Tag Archive | SMRTCCE

A Social Media Case Study – #BSOMF

The following social media case study is a group assignment for the course: Social Media Research and Techniques at McMaster University.  Objective of this assignment is to create a social media planning case study based on a company profile that a member of each group worked on for the last assignment.  Our group chose the Burlington Sound of Music Festival profile by Brent Posthuma – #BSOMF 

Burlington Sound of Music Festival 2013– A Social Media Project

Festival Overview

Going strong for over 33 years, the Burlington Sound of Music festival is an annual free music festival held every Father’s Day weekend in June.  It takes place around the waterfront and downtown Burlington featuring with over 90 musical artists entertaining the crowd across 10 stages.

Every year the event draws over 200,000 visitors to the city, providing substantial financial assistance to the local businesses, promotion for the city of Burlington and donations that support local charities.

In 2012 the Burlington Sound of Music Festival made the list of the top 100 Festivals in Ontario for a 12th consecutive year.  This festival is known as being a great family event with something for everyone.

The festival not only provides a diverse offering of both local and international musicians but also features local artists, culinary experiences, a midway, shopping, and all the benefits already within Spencer Smith Park.

In February of 1997 the festival officially became a not for profit organization called ‘Burlington’s Sound of Music Festival Inc.’  and powered the volunteer efforts provided by over 700 volunteers, 100 of which provide their services year round on their board and committees.  The festival also operates year-round promoting and improving access to the arts to children ages 4 – 12 through the ‘TakingittotheStreets’ free music education program.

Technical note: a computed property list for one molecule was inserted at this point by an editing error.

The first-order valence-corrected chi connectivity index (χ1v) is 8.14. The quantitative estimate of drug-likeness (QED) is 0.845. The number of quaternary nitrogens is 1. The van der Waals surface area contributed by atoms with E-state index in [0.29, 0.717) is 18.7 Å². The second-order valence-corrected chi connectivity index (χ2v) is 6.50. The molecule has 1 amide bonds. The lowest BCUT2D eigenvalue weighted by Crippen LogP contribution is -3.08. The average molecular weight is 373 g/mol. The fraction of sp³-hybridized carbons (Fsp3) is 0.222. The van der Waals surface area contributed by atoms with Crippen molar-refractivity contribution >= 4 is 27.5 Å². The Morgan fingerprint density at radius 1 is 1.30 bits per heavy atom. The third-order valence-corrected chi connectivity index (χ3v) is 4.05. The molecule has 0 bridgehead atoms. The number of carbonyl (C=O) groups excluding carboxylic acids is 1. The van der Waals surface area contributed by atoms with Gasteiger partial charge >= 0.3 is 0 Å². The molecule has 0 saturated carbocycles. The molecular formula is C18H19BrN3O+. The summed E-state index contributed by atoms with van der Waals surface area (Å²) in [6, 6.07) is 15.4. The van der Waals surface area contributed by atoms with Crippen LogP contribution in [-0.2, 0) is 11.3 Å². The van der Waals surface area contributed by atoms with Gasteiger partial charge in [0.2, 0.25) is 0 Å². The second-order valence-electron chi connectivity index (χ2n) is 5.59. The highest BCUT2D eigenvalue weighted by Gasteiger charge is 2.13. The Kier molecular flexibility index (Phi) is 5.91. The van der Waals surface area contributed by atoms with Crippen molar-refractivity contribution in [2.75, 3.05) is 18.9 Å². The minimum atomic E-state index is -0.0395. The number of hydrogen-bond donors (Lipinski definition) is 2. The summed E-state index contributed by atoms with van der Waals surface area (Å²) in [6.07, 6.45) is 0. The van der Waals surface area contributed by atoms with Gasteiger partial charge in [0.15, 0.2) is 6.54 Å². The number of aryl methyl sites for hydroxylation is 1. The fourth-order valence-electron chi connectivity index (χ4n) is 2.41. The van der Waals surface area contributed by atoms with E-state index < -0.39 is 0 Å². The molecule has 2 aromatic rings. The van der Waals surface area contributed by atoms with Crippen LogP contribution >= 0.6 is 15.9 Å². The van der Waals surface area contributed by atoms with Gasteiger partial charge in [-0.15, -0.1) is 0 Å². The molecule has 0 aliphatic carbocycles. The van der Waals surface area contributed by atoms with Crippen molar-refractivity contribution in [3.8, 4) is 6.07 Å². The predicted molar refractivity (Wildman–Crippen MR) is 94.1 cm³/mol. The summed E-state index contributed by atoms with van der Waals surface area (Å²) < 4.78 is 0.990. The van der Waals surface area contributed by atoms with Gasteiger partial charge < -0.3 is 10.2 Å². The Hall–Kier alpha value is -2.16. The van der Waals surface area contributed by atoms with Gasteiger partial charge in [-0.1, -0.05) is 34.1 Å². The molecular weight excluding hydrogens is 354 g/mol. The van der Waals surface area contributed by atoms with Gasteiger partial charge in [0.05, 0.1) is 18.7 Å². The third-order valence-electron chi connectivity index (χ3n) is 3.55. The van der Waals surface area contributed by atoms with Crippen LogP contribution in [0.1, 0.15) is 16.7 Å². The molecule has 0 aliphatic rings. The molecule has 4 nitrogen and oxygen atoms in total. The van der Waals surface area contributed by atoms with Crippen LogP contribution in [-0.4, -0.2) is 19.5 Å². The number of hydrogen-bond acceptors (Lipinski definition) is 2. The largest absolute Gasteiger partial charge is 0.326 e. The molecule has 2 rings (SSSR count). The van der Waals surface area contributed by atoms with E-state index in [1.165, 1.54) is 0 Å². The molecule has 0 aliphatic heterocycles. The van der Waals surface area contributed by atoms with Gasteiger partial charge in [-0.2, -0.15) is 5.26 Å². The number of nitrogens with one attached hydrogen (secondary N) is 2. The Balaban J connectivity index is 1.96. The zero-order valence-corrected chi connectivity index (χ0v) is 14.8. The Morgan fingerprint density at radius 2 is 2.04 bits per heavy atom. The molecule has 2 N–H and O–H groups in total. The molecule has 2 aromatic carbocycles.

Supporting Documents

  • Strategy document – a detailed social media strategy for the Burlington Sound of Music Festival
  • Sample Video for outlined Tactic – “Sound of Music Festival Memories” – Video contest
  • Powerpoint (below) – A high level overview presentation for the social media strategy for BSOMF

Contributors

Disclosure

The information in this blog and all related documents is based on public information found online (references available at the end of this document) and from personal experiences by one of the authors. Business goals and other assumptions were made up based on a possible scenario to support this class project and in no way reflect the views or actual business plans of the Burlington Sound of Music Festival, their volunteers or anyone else related to the Festival (including their sponsors).

References

  1. Burlington Sound of Music Festival – Media Kit
  2. Fun Ontario Newsletter 2012
  3. Burlington Sound of Music – Website

Social Media Lessons Learned – #SMRTCCE

The Social Media Research & Techniques (#SMRTCCE) course at McMaster University is coming to a close.  One of the most valued lessons I have learned from this course is that peer sharing is very important. This offers professional development as individual communicators, but also to support the development of best practices within our industry.

Three points brought up during this course were important reminders to me:

Research is the cornerstone of all Social Media Strategies